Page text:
Bluebell Railway, Sussex

Leave behind the stresses of the rat race with a train trip from another era

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Modern public transport, with its frequent delays, overcrowding and vandalism, is a gritty reality that many of us
face on a daily basis. We long for the elegant approach to travel from decades gone by – and I’m happy to say that the Bluebell Railway has it by the brass bucket-load.

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Arriving by train to the railway’s home in Sussex underlines the difference even more. As soon as I entered the line’s beautifully preserved Kingscote station, after a short bus ride from East Grinstead, I relaxed. My first urge was to turn off any phones or electronic devices – this is a place for escaping the fripperies of modern life.

Everything here looks fresh and glossy, painted in this railway wonderland’s apple green and cream colour scheme, from the slatted benches in waiting rooms to the pillars and old-fashioned gas lamps on the platforms. There are other great vintage touches, including ladies’ bicycles and piles of battered leather suitcases. It’s a delightful mix of wartime imagery and the idealism of classic children’s TV.

Bygone beauty

As the shiny steam locomotive – this is more than just an engine – rolled into the station, I remembered my journey hadn’t even started yet. It’s fantastic to think that this may all have fallen in to disrepair since the 1960s, but for a group of enthusiasts who banded together to save the line.

The Bluebell Railway offers two services that run in both directions for most of the year. I boarded Service One – no flashing buttons or ‘mind the gap’ announcement, but a solid, deeply polished wooden door that I opened myself. With a handle. Inside, the small compartment looks like a film set. The seats are high and upholstered, and among luggage racks, brass knobs and beautifully typeset signs there is plenty of leg room. 

With a whistle, the great beast lumbered into action once again, and the woodland and fields of the Sussex countryside started to roll by. Over the nine mile journey, we take in two other stations, Horsted Keynes and Sheffield Park, before rolling back again. For half an hour, the train moves along the tracks with a gentle sway and lovely rhythmic noisiness that’s comfortingly real – I fought to stop myself from nodding off.

Sheffield Park museum

I decided to stretch my legs at Sheffield Park, which offers refreshments in the form of pub, The Bessemer Arms, and a gift shop that would keep enthusiasts of all ages happy. It’s home to a museum of collected rail paraphernalia that tells the story of this line – including yellowing tickets, period posters and replica tracks. There’s also a fascinating engine shed, perfect for taking in the detail and scale of these sleeping giants. Some of the front wheels are about as tall as I am, and inside the driver’s box there are intricate dials, levers and handles – their greasy coatings shining in the darkness.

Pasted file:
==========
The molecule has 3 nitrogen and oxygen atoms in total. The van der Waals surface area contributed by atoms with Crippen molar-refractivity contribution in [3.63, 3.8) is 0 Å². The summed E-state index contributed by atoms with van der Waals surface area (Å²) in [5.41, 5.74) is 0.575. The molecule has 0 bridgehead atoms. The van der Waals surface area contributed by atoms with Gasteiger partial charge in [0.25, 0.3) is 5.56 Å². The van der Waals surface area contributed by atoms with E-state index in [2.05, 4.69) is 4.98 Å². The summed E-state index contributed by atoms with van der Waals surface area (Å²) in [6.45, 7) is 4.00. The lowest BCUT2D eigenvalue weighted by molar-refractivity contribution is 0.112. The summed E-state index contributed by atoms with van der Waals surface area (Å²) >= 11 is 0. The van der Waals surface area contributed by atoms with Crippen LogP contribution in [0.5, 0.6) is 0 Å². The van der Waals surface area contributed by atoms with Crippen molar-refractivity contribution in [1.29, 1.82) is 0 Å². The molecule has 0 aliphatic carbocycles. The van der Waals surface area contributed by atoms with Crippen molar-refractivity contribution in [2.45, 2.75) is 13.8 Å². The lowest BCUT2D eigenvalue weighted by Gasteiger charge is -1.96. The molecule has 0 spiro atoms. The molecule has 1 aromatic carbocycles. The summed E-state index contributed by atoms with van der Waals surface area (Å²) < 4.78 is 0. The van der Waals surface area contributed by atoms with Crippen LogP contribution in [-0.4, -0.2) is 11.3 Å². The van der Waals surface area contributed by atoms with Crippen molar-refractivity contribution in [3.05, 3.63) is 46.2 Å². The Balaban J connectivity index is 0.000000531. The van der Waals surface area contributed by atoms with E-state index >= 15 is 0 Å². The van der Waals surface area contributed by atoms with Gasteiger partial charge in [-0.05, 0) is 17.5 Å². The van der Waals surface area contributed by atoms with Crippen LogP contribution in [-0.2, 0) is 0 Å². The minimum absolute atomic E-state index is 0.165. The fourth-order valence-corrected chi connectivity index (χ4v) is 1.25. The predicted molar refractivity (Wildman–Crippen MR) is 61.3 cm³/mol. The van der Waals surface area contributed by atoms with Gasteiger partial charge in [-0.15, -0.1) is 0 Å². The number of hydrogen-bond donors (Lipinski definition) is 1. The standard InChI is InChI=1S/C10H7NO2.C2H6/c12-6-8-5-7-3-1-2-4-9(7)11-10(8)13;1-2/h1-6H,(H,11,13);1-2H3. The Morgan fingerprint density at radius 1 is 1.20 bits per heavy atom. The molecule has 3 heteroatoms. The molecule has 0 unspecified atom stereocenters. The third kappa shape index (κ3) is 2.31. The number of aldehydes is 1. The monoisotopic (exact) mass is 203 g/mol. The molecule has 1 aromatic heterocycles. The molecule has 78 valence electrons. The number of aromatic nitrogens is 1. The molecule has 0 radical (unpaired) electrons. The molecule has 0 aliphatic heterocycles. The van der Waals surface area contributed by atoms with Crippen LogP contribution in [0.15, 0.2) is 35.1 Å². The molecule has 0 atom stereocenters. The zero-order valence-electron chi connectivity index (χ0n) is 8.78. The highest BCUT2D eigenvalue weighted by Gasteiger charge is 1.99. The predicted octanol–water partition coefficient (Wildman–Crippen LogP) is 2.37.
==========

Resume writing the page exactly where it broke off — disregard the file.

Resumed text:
I boarded a different train for my return journey to Kingscote – this one is just as splendid, though slightly younger. Instead of individual compartments, there are a few larger carriages with a great communal atmosphere – two parties were enjoying birthdays in mine.

As the train rattled through a tunnel, we were plunged into genuine darkness for a few minutes – the lack of blinking overhead bulbs another welcome effect – but it was not a worrying experience. The reassuring noise and movement of the train simply made us wish all our rail journeys could still be this enchanting.

Useful Information

HOW TO GET THERE

By car, the best point to
join the Bluebell Railway is Sheffield Park station, which has ample parking. Follow signs along the A275. Alternatively, park
at or take the train to
East Grinstead station, where you can catch a short bus service to Kingscote station.

FIND OUT MORE

Bluebell Railway

Sheffield Park Station, East Sussex, TN22 3QL

01825 720800

bluebell-railway.com

Throughout October the railway runs Autumn Tint journeys – a 1913 observation carriage offers excellent views of the changing reds, golds and browns of the season.

EAT

The Old Dunnings Mill

Dunnings Road, East Grinstead RH19 4AT

01342 326341

www.theold
dunningsmill.co.uk 

Traditional, locally sourced pub grub and plenty
of atmosphere.

STAY

The Felbridge
Hotel & Spa

London Road, East Grinstead RH19 2BH

01342 337700

felbridgehotel.co.uk

With two restaurants and spa facilities, you’re spoilt for choice at this relaxing hotel.

NEARBY

Royal Tunbridge Wells

visittunbridgewells.com

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Follow the A264 from
East Grinstead to this spa town, brimming with
more than 400 years of history. Guided walking tours take in architectural and cultural hotspots.